The conference ‘Istanbul in Turkish and Russian literature’ has been held at St Petersburg University. Famous Turkish and Russian writers – İskender Pala, Hüseyin Kandemir and Ilya Boyashov – took part in the discussion. Associate Professor of St Petersburg University and the Director of the Centre for Contemporary Turkish Studies Apollinariia Avrutina served as the moderator.

Historian and professor of Istanbul University of Culture, İskender Pala, is one of the biggest stars in Turkey’s literary scene. He expressed the opinion that each city has its own distinctive moods, atmosphere, colours and, most importantly, its own historical memory. In this sense, Istanbul is a unique place because it is the former capital of three empires: Eastern Roman, Byzantine and Ottoman. İskender Pala revealed that for him Istanbul is a city that inspires feelings, devoid of criminal or political context. Half of Pala’s novels are imbued with its romance.

The development and strengthening of humanitarian relations with our partners from Turkey is of the utmost importance to us. And I would like to express my joy that Turkey has become a partner country at the St Petersburg International Cultural Forum. For indeed, the Embassy of the Republic of Turkey in Russia, the Consulate General in St Petersburg, and the Ministry of Culture and Tourism of Turkey provide their best support and assistance in the implementation of our projects.

Associate Professor Apollinariia Avrutina, Director of the Centre for Contemporary Turkish Studies at St Petersburg University.

The author of scholarly works on Dostoevsky and professor of Selçuk University, Hüseyin Kandemir, explained that Russian literature is not only very popular in Turkey but it is also becoming the main research object for Turkish scholars of world literature. Whereas Turkish authors, unfortunately, do not enjoy wide popularity in Russia, he noted. Istanbul of different eras is introduced to the reader by Turkish authors: the Christian Constantinople before its fall to the Ottoman Turks in 1453, and the Muslim Istanbul. Hüseyin Kandemir spoke in detail about how the city has been presented to Russian-speaking readers since the time of Old Russian literature till the present day. Thus, as early as at the beginning of the 12th century, the ‘Primary Chronicle’ (the Tale of Bygone Years), describes Prince Oleg’s campaign against Constantinople (Tsargrad). In 1514, the cycle of ‘Tales on the Taking of Tsargrad’ appeared, describing the conquest of Constantinople by the Ottoman Empire.

The event was held as part of the special programme presented by the Republic of Turkey at the VIII St Petersburg International Cultural Forum.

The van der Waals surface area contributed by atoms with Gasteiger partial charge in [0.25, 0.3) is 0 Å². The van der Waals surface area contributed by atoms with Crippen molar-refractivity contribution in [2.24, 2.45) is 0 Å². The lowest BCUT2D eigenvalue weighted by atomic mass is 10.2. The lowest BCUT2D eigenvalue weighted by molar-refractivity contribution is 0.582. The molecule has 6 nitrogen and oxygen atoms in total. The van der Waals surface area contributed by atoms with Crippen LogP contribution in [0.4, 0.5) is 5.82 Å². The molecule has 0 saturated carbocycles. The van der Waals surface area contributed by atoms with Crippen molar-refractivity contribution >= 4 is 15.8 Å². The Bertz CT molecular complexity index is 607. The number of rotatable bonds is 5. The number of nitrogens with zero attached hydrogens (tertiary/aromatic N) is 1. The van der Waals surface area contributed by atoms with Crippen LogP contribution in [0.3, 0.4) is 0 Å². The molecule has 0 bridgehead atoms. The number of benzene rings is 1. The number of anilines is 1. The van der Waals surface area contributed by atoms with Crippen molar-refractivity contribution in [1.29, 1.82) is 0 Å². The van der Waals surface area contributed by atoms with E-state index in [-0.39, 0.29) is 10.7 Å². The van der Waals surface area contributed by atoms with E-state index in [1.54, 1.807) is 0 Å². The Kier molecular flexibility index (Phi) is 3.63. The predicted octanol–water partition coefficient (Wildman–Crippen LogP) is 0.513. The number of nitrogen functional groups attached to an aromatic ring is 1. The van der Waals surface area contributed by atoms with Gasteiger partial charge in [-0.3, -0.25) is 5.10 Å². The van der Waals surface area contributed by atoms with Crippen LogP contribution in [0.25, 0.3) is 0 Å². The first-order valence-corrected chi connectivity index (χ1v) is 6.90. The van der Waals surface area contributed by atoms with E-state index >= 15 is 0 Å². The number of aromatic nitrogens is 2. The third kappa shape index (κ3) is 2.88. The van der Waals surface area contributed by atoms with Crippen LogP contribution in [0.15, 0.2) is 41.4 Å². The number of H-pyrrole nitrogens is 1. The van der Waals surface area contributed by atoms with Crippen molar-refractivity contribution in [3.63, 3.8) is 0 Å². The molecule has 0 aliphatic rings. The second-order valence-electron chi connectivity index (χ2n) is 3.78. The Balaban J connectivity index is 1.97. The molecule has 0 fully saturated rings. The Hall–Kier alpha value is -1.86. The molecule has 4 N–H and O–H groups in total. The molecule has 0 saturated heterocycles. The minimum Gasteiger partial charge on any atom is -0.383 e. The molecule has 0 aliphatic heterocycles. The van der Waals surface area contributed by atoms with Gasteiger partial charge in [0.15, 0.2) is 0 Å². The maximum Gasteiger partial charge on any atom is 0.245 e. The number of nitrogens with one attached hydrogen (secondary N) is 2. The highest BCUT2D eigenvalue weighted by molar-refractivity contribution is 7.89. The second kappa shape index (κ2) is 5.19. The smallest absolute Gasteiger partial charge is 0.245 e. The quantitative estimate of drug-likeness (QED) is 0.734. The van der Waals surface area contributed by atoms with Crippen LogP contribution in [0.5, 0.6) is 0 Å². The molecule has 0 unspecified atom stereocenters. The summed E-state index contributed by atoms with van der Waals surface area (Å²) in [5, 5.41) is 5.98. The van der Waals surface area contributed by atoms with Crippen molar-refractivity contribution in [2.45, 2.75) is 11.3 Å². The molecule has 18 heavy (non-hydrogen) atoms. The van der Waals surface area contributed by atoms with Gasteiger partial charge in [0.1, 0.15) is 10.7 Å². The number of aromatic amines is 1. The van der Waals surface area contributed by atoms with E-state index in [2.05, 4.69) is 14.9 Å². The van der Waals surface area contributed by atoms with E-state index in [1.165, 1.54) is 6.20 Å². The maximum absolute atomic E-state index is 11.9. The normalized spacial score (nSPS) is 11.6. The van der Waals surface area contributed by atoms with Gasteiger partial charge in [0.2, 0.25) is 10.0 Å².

Hüseyin Kandemir also spoke about how Istanbul has been depicted by Russian authors. He touched upon the ‘Tsargrad Letters’ by Pavel Levashov and ‘A Turkish Gypsy’ by orientalist Osip Senkovsky. He also mentioned Ivan Bunin, who visited Istanbul before the Russian revolution and fled there in 1920 during the Russian Civil War. Indeed, this city is featured in several of Bunin’s works. As an author, Bunin was fascinated by the culture and Islam. Yet, it was Hagia Sophia that found a special place in his heart. Interestingly, at that time it was a functioning mosque – at present it is a museum. Hüseyin Kandemir also spoke about the short story collection ‘Istanbul and the Sun’ by Nadezhda Teffi.

This book was written shortly after the writer’s emigration. Teffi held a keen interest in the role of women in Turkish society. However, among the Russian intellectuals forced to leave their homeland there were those who failed to adapt to the new place of residence. Thus, Professor Kandemir singled out Arkady Averchenko, who compared Istanbul to ‘a very tough boxer,’ whose punches one must learn to take. Another famous author inspired by Istanbul was Joseph Brodsky. In his ‘Journey to Istanbul,’ he explores the past of this great city.

‘During the Soviet times, the role of Istanbul in the destinies of Russian emigrants was unjustly covered up. The vast majority of them came from St Petersburg, and for many the city was a safe refuge,’ the writer Ilya Boyashov agreed with Hüseyin  Kandemir’s view. Ilya Boyashov undertook the task of tracing the historical and cultural connections between St Petersburg and Istanbul – the former capitals of bygone empires. He emphasised that strange though it may seem, these relations had been established long before St Petersburg was founded, namely in the 10th–11th centuries, when the Baltic Sea and Constantinople were connected through the ‘Trade Route from the Varangians to the Greeks.’

According to Ilya Boyashov, Orhan Pamuk, the Nobel laureate, in his novel ‘A Strangeness in My Mind’ seeks to explore the similarity between these two cities. As for Boyashov himself, he finds the similarities in the presence of an internal freedom and in complex relations with the modern-day capitals.

At the end of the discussion, Apollinariia Avrutina spoke about her experiences as a translator. According to her, their decade-long literary tandem with the editor Ilya Boyashov has been especially prolific. Not only has it served the purpose of familiarising the Russian reader with authors from Turkey, but it has also enabled the adaption of their literary works for the Russian-speaking audience.

‘Istanbul is featured in all literary works that we have prepared for publication together over these years. In Turkish literature of the late 20th – early 21st centuries, this city is becoming both a landscape and a character that influence the thoughts and actions of the heroes,’ noted the translator.